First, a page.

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excludes public employees. [1]  Laws of 1935, ch. 96, § 5.  The act is codified in its present form at RCW 49.48.040–.070, .080, with RCW 49.48.080 containing the public employee exemption.  Pursuant to these statutes, the Department has discretionary authority to investigate wage claims but may not investigate wage claims made by public employees.  RCW 49.48.080.
            In 2006, the legislature passed an act, entitled Wage Payment Requirements—Violations, commonly known as the Wage Payment Act.  The Wage Payment Act is codified at RCW 49.48.082 through .087.  Under the Wage Payment Act, the Department is required to investigate wage complaints made by individual employees regarding violations of certain statutes.  While the earlier Collections Of Wages In Private Employment Act vested discretion in the Department as to whether to pursue a particular claim, the Wage Payment Act requires the Department to investigate claims.  Compare RCW 49.48.040 (using the discretionary word “may”) with RCW 49.48.083 (using the mandatory word “shall”).  However, the Wage Payment Act neither expressly includes nor excludes public employees.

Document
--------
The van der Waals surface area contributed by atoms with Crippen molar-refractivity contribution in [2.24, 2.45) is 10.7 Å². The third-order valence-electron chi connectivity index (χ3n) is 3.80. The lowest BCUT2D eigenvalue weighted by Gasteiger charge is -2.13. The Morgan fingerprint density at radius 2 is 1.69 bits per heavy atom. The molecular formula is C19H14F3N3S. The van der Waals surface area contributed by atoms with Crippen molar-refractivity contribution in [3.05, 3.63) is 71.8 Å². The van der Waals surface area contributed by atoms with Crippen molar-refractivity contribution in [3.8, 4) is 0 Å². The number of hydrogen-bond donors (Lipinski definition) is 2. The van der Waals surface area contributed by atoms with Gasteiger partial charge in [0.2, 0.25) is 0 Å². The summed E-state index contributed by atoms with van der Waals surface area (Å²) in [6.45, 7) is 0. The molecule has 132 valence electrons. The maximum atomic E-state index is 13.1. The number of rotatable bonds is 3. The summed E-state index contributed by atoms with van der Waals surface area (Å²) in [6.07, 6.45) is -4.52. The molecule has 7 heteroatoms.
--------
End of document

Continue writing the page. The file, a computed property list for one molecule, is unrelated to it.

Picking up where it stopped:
You ask whether the Department must investigate wage complaints by public employees under the Wage Payment Act, even though it was expressly precluded from doing so under the earlier-enacted Collection Of Wages In Private Employment Act.  For the reasons that follow, we conclude that it must.